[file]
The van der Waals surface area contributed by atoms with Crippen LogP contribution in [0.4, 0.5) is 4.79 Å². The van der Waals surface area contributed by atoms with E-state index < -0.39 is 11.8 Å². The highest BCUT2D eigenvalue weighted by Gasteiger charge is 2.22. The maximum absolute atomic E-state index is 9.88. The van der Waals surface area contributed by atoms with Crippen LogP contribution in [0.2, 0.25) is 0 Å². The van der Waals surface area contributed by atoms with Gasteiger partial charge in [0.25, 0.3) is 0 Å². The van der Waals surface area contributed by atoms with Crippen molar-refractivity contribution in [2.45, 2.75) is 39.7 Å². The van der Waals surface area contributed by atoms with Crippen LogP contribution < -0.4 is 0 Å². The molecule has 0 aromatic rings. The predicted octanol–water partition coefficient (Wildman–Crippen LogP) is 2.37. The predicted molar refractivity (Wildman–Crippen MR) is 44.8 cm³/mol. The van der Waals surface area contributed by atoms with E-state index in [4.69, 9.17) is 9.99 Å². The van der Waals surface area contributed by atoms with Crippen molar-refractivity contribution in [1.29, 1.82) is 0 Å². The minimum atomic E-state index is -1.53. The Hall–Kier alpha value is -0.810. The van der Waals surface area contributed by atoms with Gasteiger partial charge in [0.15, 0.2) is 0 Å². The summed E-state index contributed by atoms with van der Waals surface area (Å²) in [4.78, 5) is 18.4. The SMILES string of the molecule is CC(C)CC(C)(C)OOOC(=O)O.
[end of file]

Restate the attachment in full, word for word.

The van der Waals surface area contributed by atoms with Crippen LogP contribution in [0.4, 0.5) is 4.79 Å². The van der Waals surface area contributed by atoms with E-state index < -0.39 is 11.8 Å². The highest BCUT2D eigenvalue weighted by Gasteiger charge is 2.22. The maximum absolute atomic E-state index is 9.88. The van der Waals surface area contributed by atoms with Crippen LogP contribution in [0.2, 0.25) is 0 Å². The van der Waals surface area contributed by atoms with Gasteiger partial charge in [0.25, 0.3) is 0 Å². The van der Waals surface area contributed by atoms with Crippen molar-refractivity contribution in [2.45, 2.75) is 39.7 Å². The van der Waals surface area contributed by atoms with Crippen LogP contribution < -0.4 is 0 Å². The molecule has 0 aromatic rings. The predicted octanol–water partition coefficient (Wildman–Crippen LogP) is 2.37. The predicted molar refractivity (Wildman–Crippen MR) is 44.8 cm³/mol. The van der Waals surface area contributed by atoms with E-state index in [4.69, 9.17) is 9.99 Å². The van der Waals surface area contributed by atoms with Crippen molar-refractivity contribution in [1.29, 1.82) is 0 Å². The minimum atomic E-state index is -1.53. The Hall–Kier alpha value is -0.810. The van der Waals surface area contributed by atoms with Gasteiger partial charge in [0.15, 0.2) is 0 Å². The summed E-state index contributed by atoms with van der Waals surface area (Å²) in [4.78, 5) is 18.4. The SMILES string of the molecule is CC(C)CC(C)(C)OOOC(=O)O.